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  • 2020

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Last Rights in Six Key Narratives: Autonomy, Religion, and the Right to Die Movement in America

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ABSTRACT

The purpose of this thesis is to identify the key determinants of changes in the public’s perception and the historical and legal context for the current laws that govern the

ABSTRACT

The purpose of this thesis is to identify the key determinants of changes in the public’s perception and the historical and legal context for the current laws that govern the Right to Die in America. At its essence, the Right to Die Movement can be summarized in six selected narratives that were performed, told, debated, or reported for the public throughout history. Each of these six stories was presented with the most effective communication technologies available to the narrators in their respective eras.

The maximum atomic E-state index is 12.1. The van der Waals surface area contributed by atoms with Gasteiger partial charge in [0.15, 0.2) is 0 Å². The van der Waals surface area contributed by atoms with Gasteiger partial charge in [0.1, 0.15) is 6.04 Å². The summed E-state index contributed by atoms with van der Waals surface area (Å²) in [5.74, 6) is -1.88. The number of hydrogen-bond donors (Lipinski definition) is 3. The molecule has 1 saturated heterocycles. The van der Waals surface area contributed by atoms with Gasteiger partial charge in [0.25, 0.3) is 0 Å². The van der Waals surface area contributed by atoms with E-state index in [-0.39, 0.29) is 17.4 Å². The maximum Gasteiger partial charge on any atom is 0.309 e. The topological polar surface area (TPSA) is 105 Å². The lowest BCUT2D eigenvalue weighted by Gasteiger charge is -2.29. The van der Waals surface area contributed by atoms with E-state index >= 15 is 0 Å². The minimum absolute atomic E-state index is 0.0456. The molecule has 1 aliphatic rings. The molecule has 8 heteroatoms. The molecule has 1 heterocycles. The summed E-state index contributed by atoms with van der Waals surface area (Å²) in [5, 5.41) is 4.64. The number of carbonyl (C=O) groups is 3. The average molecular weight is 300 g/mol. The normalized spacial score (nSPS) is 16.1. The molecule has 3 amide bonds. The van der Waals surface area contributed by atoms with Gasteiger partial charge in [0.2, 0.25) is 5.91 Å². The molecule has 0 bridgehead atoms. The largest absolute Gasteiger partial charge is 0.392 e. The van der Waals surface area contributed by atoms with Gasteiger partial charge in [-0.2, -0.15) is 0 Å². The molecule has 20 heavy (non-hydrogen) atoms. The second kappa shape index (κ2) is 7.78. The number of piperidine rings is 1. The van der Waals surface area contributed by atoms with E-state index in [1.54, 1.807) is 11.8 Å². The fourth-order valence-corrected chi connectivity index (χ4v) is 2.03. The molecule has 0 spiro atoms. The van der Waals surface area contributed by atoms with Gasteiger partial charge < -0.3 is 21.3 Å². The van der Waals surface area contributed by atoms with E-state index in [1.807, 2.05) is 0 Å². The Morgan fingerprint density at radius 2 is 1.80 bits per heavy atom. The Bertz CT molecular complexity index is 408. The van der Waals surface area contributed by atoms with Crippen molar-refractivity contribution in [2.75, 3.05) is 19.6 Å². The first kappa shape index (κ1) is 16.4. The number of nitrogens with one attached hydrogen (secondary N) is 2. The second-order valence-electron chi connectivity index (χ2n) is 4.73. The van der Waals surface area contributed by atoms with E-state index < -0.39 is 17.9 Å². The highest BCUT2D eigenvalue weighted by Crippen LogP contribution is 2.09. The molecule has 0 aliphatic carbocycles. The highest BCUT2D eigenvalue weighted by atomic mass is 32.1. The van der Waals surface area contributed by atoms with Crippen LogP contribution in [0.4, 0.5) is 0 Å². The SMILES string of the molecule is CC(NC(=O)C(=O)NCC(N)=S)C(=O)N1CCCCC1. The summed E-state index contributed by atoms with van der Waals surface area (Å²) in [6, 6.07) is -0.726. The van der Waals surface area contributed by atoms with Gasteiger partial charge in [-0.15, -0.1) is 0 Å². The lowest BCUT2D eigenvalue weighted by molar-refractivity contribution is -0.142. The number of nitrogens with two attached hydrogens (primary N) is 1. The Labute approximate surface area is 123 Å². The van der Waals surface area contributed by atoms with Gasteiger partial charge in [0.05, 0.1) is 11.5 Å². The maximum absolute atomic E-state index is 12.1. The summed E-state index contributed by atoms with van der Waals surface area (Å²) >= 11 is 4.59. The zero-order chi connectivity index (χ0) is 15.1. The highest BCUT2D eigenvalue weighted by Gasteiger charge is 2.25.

The thesis includes an original research study assessing the impact of a social media phenomenon on the Right to Die Movement. While the Brittany Maynard Farewell video may not have been solely responsible for the surge of public support for MAID, it certainly captured the sense of autonomy and individual rights Americans believe they have in 2014 and continuing at least through 2019. This belief in autonomy and individual rights influenced the American sense of who owns their bodies and who can control their deaths after they are given terminal diagnoses. The first key narrative introduced Natural Law and the Natural Rights that proceed from this universal law. The second opened up communication about death. The next three demonstrated to Americans what legal rights they had and which were withheld by tradition and law. The last narrative captured and embodied the American sense of autonomy and individual rights that a majority of Americans now feel they possess. The laws and policies that have resulted from the Right to Die Movement both define the boundaries of autonomy and construct an evolving understanding of human freedom.

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Date Created
  • 2020